Allergies, gas and more
Should I buy the new formulas that contain DHA/ARA?
In 2001 the FDA approved the use of DHA (docosahexaenoic acid) and ARA (arachindonic acid) in formulas. This combination of fatty acids is found in breast milk and is important for brain and vision development. Although the enriched formulas more closely mimic breast milk, most experts still aren't convinced that they provide extra benefits, and they cost about 20 percent more than standard formulas.
"There is no clear-cut advantage for most babies," says Nancy Krebs, M.D., chair of the AAP's committee on nutrition. Research so far is most convincing for preterm infants: All babies receive DHA/ARA while they're in the womb, so preemies may be able to make up for some of the nutrients they missed out on by receiving the enriched formulas. More studies are currently under way, but until the results are available, talk to your pediatrician and weigh any potential benefits against the cost. "There's no right and wrong," says Dr. Krebs, "and this will not make or break your child's development."
I gave my baby formula for the first time, but when she spit up, it looked like cottage cheese. Could she be allergic to it?
Probably not -- welcome to Spitup 101. Just as bowel movements look different in breastfed and bottle-fed babies, so too does spitup, says Dr. Stern. The protein in formula forms a hard, thick curd in the stomach and takes longer to pass through, so the spitup is less fluid than a nursing baby's. That's also why a formula-fed baby's stools are firmer and less frequent.
What's the best way to prevent gas in my baby when I feed him?
Gas usually happens when your baby tries to consume too much too soon and ends up gulping a lot of air along with the milk. If you're bottle-feeding, hold the bottle flatter or use a tilted one. If you're nursing and your breasts are very engorged, try pumping them slightly before you start feeding.
There's no solid evidence that if a mom eats such potentially gas-producing foods as broccoli, cauliflower, and onions it will affect her nursing baby. But some infants do develop cramping when their mothers drink milk -- they have trouble digesting the cow's-milk protein that can pass through the breasts. If that's the case, talk to your pediatrician, who may suggest that you either cut out or limit your milk intake while you're breastfeeding and get calcium from other dairy sources, such as yogurt or cheese.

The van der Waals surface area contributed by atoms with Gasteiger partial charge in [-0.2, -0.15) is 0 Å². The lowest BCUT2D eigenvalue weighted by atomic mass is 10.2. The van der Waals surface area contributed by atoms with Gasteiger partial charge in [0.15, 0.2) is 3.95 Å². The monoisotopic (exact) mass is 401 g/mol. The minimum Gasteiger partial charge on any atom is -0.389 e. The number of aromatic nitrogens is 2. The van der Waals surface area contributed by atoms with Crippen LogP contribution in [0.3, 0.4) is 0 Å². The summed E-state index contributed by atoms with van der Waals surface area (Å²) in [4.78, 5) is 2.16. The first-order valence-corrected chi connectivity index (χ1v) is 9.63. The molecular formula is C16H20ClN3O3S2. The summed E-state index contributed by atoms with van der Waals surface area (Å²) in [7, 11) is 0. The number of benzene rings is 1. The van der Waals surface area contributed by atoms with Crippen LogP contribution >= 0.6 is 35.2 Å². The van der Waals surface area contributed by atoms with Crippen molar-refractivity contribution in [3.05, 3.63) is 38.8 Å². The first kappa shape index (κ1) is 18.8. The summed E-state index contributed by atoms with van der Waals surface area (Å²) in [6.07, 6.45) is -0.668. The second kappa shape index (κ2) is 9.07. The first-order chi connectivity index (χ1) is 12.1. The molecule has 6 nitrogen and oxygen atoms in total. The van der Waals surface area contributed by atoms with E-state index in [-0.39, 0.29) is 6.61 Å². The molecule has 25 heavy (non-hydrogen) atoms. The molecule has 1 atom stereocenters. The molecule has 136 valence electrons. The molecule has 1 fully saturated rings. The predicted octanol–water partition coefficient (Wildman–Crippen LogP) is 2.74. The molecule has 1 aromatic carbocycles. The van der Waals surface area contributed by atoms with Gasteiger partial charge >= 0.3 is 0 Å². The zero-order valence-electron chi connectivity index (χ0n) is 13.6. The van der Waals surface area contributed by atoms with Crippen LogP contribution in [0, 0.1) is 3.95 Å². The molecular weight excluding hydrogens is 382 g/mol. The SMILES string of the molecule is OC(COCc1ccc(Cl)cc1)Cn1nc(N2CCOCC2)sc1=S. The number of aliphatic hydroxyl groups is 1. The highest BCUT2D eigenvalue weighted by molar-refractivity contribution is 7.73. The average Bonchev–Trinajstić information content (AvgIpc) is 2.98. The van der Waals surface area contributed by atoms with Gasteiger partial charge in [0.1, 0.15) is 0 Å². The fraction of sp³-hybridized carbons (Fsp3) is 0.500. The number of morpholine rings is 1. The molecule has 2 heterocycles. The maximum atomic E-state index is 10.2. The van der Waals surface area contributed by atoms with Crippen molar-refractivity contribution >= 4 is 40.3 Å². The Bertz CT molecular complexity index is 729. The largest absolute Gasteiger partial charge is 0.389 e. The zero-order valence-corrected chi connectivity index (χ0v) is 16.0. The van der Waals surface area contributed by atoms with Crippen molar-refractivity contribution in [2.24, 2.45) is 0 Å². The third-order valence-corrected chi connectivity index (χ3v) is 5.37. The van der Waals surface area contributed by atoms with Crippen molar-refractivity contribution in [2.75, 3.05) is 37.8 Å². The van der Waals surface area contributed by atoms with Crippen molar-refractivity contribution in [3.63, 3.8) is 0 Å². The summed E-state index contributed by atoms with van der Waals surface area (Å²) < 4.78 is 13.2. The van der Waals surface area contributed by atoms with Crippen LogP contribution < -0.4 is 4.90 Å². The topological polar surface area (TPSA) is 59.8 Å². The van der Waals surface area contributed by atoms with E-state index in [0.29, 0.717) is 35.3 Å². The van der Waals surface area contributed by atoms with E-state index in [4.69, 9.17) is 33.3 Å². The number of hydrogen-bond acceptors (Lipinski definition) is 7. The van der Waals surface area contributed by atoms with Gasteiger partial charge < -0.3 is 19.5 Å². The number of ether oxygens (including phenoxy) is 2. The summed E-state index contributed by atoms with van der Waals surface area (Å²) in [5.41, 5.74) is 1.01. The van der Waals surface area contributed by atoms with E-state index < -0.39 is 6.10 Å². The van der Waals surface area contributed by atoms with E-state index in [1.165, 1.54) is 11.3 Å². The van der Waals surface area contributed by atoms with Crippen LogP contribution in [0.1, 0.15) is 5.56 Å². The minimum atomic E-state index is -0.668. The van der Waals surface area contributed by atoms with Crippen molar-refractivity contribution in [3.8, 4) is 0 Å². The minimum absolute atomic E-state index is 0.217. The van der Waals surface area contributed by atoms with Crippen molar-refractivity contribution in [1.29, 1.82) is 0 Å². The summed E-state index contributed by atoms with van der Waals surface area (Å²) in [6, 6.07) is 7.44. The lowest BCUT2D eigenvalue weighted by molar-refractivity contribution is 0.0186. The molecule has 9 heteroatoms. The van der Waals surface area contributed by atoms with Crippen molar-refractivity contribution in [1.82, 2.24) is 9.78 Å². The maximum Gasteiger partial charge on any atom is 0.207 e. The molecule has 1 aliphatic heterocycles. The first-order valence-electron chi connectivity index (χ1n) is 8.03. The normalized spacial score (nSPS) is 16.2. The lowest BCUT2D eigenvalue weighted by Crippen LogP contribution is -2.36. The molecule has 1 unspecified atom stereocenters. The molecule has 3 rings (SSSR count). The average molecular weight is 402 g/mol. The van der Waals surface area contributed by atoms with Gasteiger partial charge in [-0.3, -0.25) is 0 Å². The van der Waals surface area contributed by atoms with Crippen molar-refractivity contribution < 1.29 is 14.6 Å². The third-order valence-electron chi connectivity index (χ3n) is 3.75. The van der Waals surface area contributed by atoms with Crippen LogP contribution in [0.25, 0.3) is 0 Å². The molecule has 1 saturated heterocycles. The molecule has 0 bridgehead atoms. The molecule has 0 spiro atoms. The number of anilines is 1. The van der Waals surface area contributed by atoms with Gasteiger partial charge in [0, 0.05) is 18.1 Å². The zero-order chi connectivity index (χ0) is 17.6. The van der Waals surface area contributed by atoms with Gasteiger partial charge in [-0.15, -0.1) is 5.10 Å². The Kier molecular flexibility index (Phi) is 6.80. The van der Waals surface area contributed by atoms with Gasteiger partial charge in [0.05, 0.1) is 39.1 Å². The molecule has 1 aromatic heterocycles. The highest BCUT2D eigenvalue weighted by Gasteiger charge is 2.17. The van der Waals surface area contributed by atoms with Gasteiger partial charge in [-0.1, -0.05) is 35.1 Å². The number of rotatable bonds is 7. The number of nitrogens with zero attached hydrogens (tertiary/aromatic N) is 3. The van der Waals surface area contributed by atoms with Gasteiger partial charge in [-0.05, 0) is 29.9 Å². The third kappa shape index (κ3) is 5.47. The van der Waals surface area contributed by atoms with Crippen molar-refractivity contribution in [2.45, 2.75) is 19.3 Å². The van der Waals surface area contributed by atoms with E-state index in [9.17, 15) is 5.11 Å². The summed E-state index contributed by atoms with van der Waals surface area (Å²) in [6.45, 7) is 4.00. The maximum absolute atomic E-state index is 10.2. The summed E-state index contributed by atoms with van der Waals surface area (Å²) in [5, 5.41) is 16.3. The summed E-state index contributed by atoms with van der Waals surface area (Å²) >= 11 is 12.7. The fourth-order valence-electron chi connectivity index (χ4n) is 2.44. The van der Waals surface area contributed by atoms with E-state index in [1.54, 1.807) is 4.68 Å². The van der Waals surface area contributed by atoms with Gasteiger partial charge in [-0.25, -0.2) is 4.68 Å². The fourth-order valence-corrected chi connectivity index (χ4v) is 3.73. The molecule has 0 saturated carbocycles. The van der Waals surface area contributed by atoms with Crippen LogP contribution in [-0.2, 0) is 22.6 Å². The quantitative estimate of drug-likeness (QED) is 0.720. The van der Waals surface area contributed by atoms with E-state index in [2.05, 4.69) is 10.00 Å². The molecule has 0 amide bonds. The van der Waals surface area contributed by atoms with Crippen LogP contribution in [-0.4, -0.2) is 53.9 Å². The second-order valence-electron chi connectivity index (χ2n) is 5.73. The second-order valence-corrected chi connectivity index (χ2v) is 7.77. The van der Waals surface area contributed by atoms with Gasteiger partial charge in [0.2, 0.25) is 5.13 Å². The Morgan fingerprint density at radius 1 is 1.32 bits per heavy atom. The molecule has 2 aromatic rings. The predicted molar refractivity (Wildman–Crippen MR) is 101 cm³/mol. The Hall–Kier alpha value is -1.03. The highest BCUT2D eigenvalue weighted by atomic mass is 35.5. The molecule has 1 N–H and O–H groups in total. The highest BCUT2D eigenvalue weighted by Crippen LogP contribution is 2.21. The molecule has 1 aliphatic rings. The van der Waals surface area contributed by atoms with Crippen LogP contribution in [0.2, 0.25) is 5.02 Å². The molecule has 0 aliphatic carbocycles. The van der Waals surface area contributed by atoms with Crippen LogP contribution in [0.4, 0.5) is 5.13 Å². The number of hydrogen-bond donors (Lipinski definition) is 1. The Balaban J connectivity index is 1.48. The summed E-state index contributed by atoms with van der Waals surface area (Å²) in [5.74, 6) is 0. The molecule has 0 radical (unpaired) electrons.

If your baby seems especially uncomfortable after nursing and you've recently had a particular food or beverage, you may want to scratch it from your diet and see whether that helps.
It's also important to burp your baby frequently to let gas escape from his tummy. Use whichever position he seems to like best -- draping him over your shoulder, resting him tummy down on your knee, or sitting him up on your knee and rubbing his back. "You don't have to use much force on your baby to release gas bubbles," says Hopkinson. "Gently rubbing or patting his back should be enough."
When can I start to give my baby a little bit of fruit juice?
Wait until she's about 6 months old, according to the AAP, and stick to 100 percent fruit juice rather than fruit drinks. Even then, you should limit intake to no more than four ounces per day. (If you want to quench your baby's thirst on hot days, you can dilute the juice with water to increase the volume for her to drink.) Large amounts of juice can cause diarrhea or excessive weight gain and may fill her up so she has less room for breast milk or formula.
Once you've mastered the practical stuff, feeding your baby can be a wonderful bonding time, relaxing and rejuvenating for both of you. So hold her close and enjoy the calm -- it won't be long before she's wearing sauce all over her face and pitching peas at the dog.
Laura Flynn McCarthy's last article for PARENTING was "The Truth About Bonding," in the December/January 2002 issue.